CAPE GIRARDEAU — Without even breaking ground on its $125 million casino, Isle of Capri has made hundreds of Southeast Missouri firefighters, most from the Cape Girardeau department, feel like they've hit the jackpot.
Using more than 20 vacant properties — some commercial and some residential — belonging to Isle, more than 100 firefighters from at least a dozen fire departments have spent numerous days in February north of downtown Cape Girardeau, carrying out extensive training exercises.
The varying styles of homes, many of them built in the 1920s or 1930s, have allotted crews time for ventilation practices, several live burns and fire suppression tactics and other forcible entry techniques. Cape Girardeau Fire Department Battalion Chief Mike Ramsey, who is coordinating most of the training, said it's rare to come across so many properties at one time and firefighters have benefited immensely from the training so far. The last time area departments had the same opportunity was during a series of buyouts after the 1993 flood, Ramsey said.
Ramsey expects crews to be able to use several more properties soon, though he didn't how many exactly.
"Normally, we do train every day, but it's not this type of training necessarily, not this intense," Ramsey said. "It's nice because it gives us a chance to use houses, then they get (demolished), and we don't have to do a lot of work on them to prepare or to take them down."
Although the structures could have just been demolished, Jill Haynes, Isle's communications director, said the company believes it's vital for emergency responders to train as often as possible. The last two Isle construction projects — casinos built in Waterloo, Iowa, and Pompano Beach, Fla. — didn't allow for the company to offer up properties for emergency training purposes.
At one location, Haynes said, there weren't any properties to take down.
"It is a common request when you have a construction project that involves tear-downs because there's frequently not a vacant building they can just burn down," Haynes said. "If there is assistance we can provide, we do what we can to be a good corporate citizen."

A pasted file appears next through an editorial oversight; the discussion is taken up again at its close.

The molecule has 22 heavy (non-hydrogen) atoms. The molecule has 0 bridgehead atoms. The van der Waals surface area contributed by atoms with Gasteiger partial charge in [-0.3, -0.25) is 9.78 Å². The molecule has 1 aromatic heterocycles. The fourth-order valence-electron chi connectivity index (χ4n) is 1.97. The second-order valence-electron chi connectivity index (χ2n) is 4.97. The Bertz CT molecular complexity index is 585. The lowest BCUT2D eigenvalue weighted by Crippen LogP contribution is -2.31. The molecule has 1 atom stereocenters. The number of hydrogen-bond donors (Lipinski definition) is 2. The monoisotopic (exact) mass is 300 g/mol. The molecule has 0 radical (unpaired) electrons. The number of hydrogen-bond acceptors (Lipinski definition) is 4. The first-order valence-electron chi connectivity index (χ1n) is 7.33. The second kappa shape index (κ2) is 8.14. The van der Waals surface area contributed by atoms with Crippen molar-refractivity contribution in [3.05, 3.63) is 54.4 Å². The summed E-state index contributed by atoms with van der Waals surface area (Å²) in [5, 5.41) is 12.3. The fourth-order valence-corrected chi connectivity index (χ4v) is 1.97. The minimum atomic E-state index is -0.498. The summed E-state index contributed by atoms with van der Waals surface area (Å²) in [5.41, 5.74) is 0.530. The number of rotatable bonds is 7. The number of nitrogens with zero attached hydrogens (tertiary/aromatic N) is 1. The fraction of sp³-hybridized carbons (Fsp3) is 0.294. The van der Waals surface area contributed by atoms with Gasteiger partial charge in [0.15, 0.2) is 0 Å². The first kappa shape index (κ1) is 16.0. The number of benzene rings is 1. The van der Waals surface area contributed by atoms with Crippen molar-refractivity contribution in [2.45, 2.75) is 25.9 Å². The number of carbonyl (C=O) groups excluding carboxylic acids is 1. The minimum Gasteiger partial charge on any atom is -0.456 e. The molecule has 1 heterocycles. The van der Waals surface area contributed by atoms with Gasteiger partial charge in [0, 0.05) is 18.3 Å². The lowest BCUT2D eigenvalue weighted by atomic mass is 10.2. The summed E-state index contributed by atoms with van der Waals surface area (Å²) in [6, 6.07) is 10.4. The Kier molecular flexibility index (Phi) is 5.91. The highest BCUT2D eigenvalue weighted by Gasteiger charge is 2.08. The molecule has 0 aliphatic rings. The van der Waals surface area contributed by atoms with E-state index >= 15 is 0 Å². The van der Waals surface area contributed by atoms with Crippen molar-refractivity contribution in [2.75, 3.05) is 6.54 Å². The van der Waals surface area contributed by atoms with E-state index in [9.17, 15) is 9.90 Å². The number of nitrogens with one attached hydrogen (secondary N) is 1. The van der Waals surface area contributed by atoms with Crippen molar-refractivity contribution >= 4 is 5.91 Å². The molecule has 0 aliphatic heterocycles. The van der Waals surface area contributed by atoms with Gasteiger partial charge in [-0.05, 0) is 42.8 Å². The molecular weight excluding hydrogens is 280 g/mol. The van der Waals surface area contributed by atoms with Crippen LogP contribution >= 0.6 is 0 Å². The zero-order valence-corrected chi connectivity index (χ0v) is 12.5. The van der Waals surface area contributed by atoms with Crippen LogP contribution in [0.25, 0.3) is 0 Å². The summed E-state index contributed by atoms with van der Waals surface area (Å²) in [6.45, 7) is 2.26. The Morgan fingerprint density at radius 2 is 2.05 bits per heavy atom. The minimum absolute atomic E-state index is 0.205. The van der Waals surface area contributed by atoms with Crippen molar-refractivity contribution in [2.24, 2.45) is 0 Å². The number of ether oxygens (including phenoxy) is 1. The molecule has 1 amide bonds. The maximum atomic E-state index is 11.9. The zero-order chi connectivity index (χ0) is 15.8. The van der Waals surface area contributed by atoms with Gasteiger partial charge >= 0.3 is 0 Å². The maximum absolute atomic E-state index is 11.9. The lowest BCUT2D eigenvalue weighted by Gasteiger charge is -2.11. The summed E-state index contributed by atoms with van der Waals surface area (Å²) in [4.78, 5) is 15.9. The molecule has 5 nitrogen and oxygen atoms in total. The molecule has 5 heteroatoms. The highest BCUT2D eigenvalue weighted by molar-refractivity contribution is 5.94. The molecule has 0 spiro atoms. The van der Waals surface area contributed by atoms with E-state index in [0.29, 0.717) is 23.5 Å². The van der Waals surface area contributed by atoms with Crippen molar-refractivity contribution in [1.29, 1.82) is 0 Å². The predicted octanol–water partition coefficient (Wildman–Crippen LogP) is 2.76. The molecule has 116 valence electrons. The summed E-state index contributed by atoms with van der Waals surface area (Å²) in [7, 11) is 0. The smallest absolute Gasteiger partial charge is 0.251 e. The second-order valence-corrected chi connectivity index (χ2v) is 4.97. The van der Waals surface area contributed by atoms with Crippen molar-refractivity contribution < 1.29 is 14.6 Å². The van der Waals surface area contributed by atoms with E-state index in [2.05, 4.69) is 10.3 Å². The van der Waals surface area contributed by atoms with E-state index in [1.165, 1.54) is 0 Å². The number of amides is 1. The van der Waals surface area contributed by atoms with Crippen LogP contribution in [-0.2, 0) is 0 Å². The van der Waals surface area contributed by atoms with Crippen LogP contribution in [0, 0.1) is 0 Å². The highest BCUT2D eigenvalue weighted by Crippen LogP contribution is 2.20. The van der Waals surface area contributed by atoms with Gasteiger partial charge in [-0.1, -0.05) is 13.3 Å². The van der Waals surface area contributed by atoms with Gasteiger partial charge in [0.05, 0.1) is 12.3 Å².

About 13 structures along Spanish, Mill and Mason streets were used by fire crews starting Feb. 14, and demolition by Nip Kelly Equipment Co. on many of the properties followed shortly after. Haynes said she wasn't sure how many structures in the area had been demolished yet. As a safety precautions Nip Kelly takes them down almost immediately following the training exercise, she said.
"It's a fluid situation," she said. "Tomorrow the number may be different. It will be an evolving number."
Isle is paying for demolition, Haynes added, though she wouldn't disclose the total cost. She also couldn't say how many acres Nip Kelly would be leveling for the casino's construction.
Ramsey said the homes firefighters used for ventilation training presented a challenge because there were some steep sections of roofing. Firefighters focused on cutting holes in the roofs of the varying structures, becoming familiar with different construction methods they can encounter when fighting a residential home fire.
"At the same time, though, some of the structures had low-pitched porches on the back. Safety-wise it was a good mix," Ramsey said.
More than 30 emergency personnel participated in a search and rescue demonstration at a home at 220 Pearl St., where crews generated heat and smoke for realistic conditions and used thermal imaging cameras to conduct a search of the structure. Rescue dummies were placed in the building, and firefighters had to locate them, Ramsey said. The home was also used by Cape Girardeau firefighters and Gordonville Fire Protection District for a live-burn demonstration following the mock rescue mission.
Firefighters from Whitewater, Jackson, NBC Fire District and Ste. Genevieve have also used the Isle properties for training purposes. Ramsey said he expects Kennett and Sikeston crews to join them for a demonstration soon.
At 825 and 827 Spanish St. — two nearly identical structures — firefighters worked a second live burn recently, when they also performed a sprinkler demonstration. Before the burn, Brian Shaffer, another Cape Girardeau training coordinator, and other battalion chiefs were preparing the structures for demonstration. Shaffer said it's important to have the structures equipped with typical household items and identical materials, such as wall paneling.
"There has to be a decent amount of flammables in there," Ramsey said. "I think, too, it sends the message that this could be somebody's home."
Up to 10 additional structures could be demolished soon. Around 11 structures were demolished in the area before Jan. 1.
A date for the Isle's groundbreaking ceremony has not yet been set, Haynes said.
"At this point the schedule is kind of falling into place as things are happening," she said. "We continue to work on our design work and bid work."